Over the past eighteen months, I’ve been enrolled and graduated with a graduate certificate in Health Humanities and Ethics.  It has opened my eyes to many unanswered questions for both patients and providers about their experiences in healthcare.  My classmates came from all healthcare arenas.  Our discussions punctuated the challenges of working in healthcare because of finances, policy, research, insurance, access, and a host of other dilemmas.  It has expanded my understanding of healthcare and made me a more informed and sensitive provider.

As I relaunch this blog, I wanted to share the direction I’m headed.  This year I’ll write about my experiences personal and professional.  I’ll explore how we can address doctor/patient relationships for optimal health.  I’ll share reviews of books related to both patient experiences and those of healthcare providers (educationally and in practice).  One of the key areas I’ll address this year is the concept of “legacy”. What are we leaving behind?  How will we be remembered?  What are we doing to improve our own situations and those of others?

I’m excited to explore these topics.  I’ll be sharing interviews with individuals showcasing personal experiences of illness as well as the handcuffs felt by many providers as they try and reconcile the realities of medicine with their intention for entering the field.

I hope you’ll join me on this journey and participate in the conversation.  Your voice is important because it’s about what we have in common, not what divides us (sound familiar).  I want all voices to be heard around the table because this is how we can advocate for what’s needed, what’s right, and what heals!

If you’d like to share your story (patient or provider), please email me at!

Posted in Caregiving

Healthcare Reform?

Welcome to Caregiver Friday!!!

The month of August has been crazy for the politicians as they reported back to their home districts touting the new healthcare plan.  They’ve been holding town meetings that have been anything but calm, in fact they’ve been down right chaotic.  It seems constituents believe that whoever yells the loudest will be heard.  Unfortunately, when people are coming from a place of emotion all logic gets thrown out the window and the message gets lost.

I get that the healthcare reform has to include everyone.  I also get that by providing the consumer with choices we may in fact curb costs because competition may get insurance companies to come up with new strategies for attracting and retaining consumers.  Are you noticing anything in all this talk about consumers?  They plans seem to be focused on the patient.   What about the caregiver?  Don’t our representatives understand that we’re not only talking about the cost to the insurers and the insured, but what about the cost of caregiving to corporations and employees who are paying big tax dollars into the federal government?  Who do they think is going to pay for healthcare reform if they aren’t going to add to the deficit or add taxes?  You, the caregiver, are carrying the cost with your tax dollars.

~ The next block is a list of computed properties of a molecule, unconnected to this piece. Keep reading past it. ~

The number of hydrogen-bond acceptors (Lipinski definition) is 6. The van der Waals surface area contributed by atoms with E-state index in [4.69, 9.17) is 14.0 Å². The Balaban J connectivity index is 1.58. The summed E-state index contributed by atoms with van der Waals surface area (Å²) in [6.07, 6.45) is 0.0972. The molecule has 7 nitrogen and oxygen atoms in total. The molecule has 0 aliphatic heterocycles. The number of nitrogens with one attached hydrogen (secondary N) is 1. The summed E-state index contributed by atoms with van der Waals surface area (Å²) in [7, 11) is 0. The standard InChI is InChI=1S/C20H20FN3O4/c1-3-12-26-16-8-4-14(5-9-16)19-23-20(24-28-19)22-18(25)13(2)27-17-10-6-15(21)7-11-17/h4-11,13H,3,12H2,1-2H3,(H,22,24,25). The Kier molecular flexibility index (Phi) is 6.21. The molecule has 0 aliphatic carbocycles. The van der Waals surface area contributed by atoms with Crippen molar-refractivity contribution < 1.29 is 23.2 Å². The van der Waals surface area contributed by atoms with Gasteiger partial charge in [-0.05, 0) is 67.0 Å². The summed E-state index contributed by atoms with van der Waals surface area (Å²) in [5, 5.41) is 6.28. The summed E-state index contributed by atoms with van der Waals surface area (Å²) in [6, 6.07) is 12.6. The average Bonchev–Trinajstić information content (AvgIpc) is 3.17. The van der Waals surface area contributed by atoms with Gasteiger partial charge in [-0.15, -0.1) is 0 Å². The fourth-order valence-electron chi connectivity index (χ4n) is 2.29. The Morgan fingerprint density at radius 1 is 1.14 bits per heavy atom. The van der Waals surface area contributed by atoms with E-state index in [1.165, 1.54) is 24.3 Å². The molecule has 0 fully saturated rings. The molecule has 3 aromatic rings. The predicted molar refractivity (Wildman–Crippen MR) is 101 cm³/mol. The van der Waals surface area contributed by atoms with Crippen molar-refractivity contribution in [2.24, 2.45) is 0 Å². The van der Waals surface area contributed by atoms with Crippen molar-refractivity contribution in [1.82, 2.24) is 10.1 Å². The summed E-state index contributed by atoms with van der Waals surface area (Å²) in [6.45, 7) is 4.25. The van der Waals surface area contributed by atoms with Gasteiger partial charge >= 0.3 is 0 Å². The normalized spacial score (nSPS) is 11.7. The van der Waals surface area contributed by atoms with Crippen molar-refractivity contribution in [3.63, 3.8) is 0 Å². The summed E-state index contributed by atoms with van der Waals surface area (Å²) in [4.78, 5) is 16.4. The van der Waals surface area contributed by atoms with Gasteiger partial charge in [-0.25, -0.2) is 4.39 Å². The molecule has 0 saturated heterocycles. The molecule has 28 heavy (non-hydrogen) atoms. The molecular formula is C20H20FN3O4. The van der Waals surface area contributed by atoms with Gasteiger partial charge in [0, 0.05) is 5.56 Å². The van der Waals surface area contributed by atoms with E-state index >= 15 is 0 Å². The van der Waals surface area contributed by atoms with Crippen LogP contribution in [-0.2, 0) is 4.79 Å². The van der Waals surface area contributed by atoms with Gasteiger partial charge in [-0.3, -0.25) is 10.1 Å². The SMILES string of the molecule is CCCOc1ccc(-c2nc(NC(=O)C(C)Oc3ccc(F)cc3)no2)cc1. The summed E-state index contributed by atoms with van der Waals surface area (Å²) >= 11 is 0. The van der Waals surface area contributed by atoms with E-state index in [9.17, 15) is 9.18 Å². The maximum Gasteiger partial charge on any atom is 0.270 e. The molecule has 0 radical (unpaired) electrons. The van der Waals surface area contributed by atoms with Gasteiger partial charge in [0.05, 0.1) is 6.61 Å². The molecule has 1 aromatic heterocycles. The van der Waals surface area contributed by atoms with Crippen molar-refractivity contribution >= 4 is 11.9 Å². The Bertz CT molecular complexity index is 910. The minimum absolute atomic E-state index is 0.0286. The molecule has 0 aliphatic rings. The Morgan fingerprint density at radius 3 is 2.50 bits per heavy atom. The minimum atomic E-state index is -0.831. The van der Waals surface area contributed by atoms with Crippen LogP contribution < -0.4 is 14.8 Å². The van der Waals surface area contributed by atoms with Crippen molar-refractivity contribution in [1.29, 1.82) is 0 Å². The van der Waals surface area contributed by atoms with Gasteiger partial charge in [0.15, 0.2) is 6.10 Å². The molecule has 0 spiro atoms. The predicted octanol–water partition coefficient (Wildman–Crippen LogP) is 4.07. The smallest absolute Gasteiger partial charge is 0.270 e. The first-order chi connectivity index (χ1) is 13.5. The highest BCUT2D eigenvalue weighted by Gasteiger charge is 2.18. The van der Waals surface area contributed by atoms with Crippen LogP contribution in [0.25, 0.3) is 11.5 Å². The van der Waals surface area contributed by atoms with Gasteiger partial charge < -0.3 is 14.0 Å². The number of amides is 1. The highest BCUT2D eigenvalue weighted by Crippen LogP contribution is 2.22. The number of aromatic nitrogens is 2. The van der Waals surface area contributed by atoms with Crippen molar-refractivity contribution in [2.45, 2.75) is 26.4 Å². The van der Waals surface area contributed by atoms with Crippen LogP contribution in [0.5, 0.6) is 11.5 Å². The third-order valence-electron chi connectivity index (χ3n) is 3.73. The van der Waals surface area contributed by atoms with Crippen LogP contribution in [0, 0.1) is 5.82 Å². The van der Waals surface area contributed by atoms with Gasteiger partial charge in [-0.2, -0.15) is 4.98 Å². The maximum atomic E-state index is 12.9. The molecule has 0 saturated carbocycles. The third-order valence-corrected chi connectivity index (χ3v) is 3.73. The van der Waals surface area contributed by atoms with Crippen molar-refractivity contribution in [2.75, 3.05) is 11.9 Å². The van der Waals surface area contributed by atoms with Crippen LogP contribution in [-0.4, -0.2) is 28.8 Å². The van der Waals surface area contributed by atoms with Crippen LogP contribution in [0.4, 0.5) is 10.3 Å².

It’s time that we look at the needs of the patients/consumers with one big caveat, how does the caregiver fit into the equation?  I don’t usually get political in my sharings, but I couldn’t simply let the matter go without chiming in during such a critical time in our policy formation and social/moral obligations as human beings.  My hope is that you will look carefully as to how healthcare reform will impact your life as a caregiver.  We know it will reduce some stress such as financial stress if everyone is covered, but what about the emotional and spiritual impact of reform.

Please let your voice be heard.  It doesn’t matter where you fall on the continuum of the debate, just stand up, be heard, and participate.  Caregivers participate in the health and healing of their loved one, now it’s time to expand the scope of your participation.

Posted in Having a Voice, In the Know

The Humanity in Uncertainty